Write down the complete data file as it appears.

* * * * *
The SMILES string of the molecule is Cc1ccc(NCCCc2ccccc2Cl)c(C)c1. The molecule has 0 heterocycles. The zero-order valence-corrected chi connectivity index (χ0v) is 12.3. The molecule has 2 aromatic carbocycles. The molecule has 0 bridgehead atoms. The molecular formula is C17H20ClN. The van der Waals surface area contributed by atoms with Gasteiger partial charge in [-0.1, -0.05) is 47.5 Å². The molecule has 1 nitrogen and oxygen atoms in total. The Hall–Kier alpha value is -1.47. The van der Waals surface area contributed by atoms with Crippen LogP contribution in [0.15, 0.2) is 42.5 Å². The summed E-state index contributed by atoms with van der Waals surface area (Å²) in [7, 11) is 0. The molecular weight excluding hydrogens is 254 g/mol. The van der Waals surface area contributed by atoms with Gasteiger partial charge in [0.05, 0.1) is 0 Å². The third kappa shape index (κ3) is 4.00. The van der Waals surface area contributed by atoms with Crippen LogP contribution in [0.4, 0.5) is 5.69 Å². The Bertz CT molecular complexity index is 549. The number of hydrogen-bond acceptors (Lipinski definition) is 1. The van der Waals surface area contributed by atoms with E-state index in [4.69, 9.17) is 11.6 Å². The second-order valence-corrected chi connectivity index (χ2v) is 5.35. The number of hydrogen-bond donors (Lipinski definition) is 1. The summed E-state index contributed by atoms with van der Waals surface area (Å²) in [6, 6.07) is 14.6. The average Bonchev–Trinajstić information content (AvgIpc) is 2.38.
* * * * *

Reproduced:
The SMILES string of the molecule is Cc1ccc(NCCCc2ccccc2Cl)c(C)c1. The molecule has 0 heterocycles. The zero-order valence-corrected chi connectivity index (χ0v) is 12.3. The molecule has 2 aromatic carbocycles. The molecule has 0 bridgehead atoms. The molecular formula is C17H20ClN. The van der Waals surface area contributed by atoms with Gasteiger partial charge in [-0.1, -0.05) is 47.5 Å². The molecule has 1 nitrogen and oxygen atoms in total. The Hall–Kier alpha value is -1.47. The van der Waals surface area contributed by atoms with Crippen LogP contribution in [0.15, 0.2) is 42.5 Å². The summed E-state index contributed by atoms with van der Waals surface area (Å²) in [7, 11) is 0. The molecular weight excluding hydrogens is 254 g/mol. The van der Waals surface area contributed by atoms with Gasteiger partial charge in [0.05, 0.1) is 0 Å². The third kappa shape index (κ3) is 4.00. The van der Waals surface area contributed by atoms with Crippen LogP contribution in [0.4, 0.5) is 5.69 Å². The Bertz CT molecular complexity index is 549. The number of hydrogen-bond acceptors (Lipinski definition) is 1. The van der Waals surface area contributed by atoms with E-state index in [4.69, 9.17) is 11.6 Å². The second-order valence-corrected chi connectivity index (χ2v) is 5.35. The number of hydrogen-bond donors (Lipinski definition) is 1. The summed E-state index contributed by atoms with van der Waals surface area (Å²) in [6, 6.07) is 14.6. The average Bonchev–Trinajstić information content (AvgIpc) is 2.38.